As cities move toward district-based planning and zoning, the movement toward mixed-use development and form-based codes makes parcel-specific parking obsolete. Cities are using parking management plans that seek to coordinate parking at the district or neighborhood level.
The basic idea underlying parking management planning is the park once philosophy.
Within a walkable neighborhood, people need to park only once and then walk to their destinations. Activities can be located closer to one another because they are not separated by large parking lots. It frees individuals from the need to move their car every time they switch from one activity to another and it vastly reduces the overall cost of providing parking.
In a parking management plan, the entire business district is considered as a single system. Pricing and regulatory tools are used to encourage parking behavior that will yield the greatest efficiency – encourage all-day parkers to store their vehicles in garages and free up more convenient on-street parking for short-term parkers, encouraging turnover. It is important that parking spaces be visible to drivers.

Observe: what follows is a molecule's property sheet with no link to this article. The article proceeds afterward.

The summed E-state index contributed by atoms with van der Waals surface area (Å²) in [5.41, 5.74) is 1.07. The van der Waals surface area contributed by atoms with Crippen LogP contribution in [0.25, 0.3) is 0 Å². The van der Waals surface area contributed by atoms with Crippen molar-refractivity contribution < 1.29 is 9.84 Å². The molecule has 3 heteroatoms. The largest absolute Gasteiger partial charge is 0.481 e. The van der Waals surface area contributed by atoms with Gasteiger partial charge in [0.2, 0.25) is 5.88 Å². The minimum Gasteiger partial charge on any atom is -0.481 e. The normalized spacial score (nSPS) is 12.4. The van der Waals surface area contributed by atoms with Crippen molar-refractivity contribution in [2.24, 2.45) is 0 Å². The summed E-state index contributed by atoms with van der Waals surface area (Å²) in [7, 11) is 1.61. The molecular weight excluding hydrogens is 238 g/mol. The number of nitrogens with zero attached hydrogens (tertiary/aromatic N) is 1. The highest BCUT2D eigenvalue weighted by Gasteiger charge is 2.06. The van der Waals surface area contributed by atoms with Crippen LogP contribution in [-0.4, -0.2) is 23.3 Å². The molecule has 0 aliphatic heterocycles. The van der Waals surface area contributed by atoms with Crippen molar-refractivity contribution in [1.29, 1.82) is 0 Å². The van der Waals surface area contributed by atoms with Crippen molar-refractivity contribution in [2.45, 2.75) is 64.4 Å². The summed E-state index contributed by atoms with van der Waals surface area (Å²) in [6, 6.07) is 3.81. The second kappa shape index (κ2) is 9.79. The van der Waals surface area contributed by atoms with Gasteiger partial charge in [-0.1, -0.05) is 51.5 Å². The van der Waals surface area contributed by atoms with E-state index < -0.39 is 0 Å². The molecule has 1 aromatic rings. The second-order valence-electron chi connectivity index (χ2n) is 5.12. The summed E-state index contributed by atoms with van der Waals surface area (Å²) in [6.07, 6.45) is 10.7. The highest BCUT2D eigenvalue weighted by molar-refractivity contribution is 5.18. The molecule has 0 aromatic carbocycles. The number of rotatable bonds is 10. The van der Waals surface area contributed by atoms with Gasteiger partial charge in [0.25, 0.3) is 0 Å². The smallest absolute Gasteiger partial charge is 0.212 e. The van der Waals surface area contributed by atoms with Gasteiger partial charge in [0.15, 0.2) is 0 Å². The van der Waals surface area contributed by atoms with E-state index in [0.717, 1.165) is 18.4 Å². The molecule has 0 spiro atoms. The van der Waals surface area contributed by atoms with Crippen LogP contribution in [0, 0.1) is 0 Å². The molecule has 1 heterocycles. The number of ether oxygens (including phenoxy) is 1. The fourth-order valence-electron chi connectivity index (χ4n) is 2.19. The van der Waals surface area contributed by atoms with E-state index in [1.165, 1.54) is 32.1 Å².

The park once district makes it possible for people to walk between destinations without moving their car and this reduces the overall need for parking.
The idea of parking management in a park once environment requires a significant shift in thinking on the part of the average motorist.
Parking management requires motorists to think about their trips more, to be prepared to walk farther to their car, to walk between destinations rather than drive, and sometimes to bear the cost of parking directly rather than indirectly.
As California becomes a more populous state and the cost of providing parking becomes more expensive, this is an inevitable change.
Notes from The High Cost of Free Parking by Donald Shoup
- Charge FMV (Fair Market Value) for curb parking. (85% usage)
- Reduces demand, results in fewer drivers competing for scarce spaces. Pricing levels set by distance from most popular destinations. Demand may therefore rise for distant spaces.
- As drivers park farther from their destinations, we have to provide public transport that is frequent, attractive and reasonably priced. (Or free)
- Do we set maximum time limits or let the pricing levels meter demand? (Variable pricing by time of day or length of use).
- Stop requiring off-street parking for development.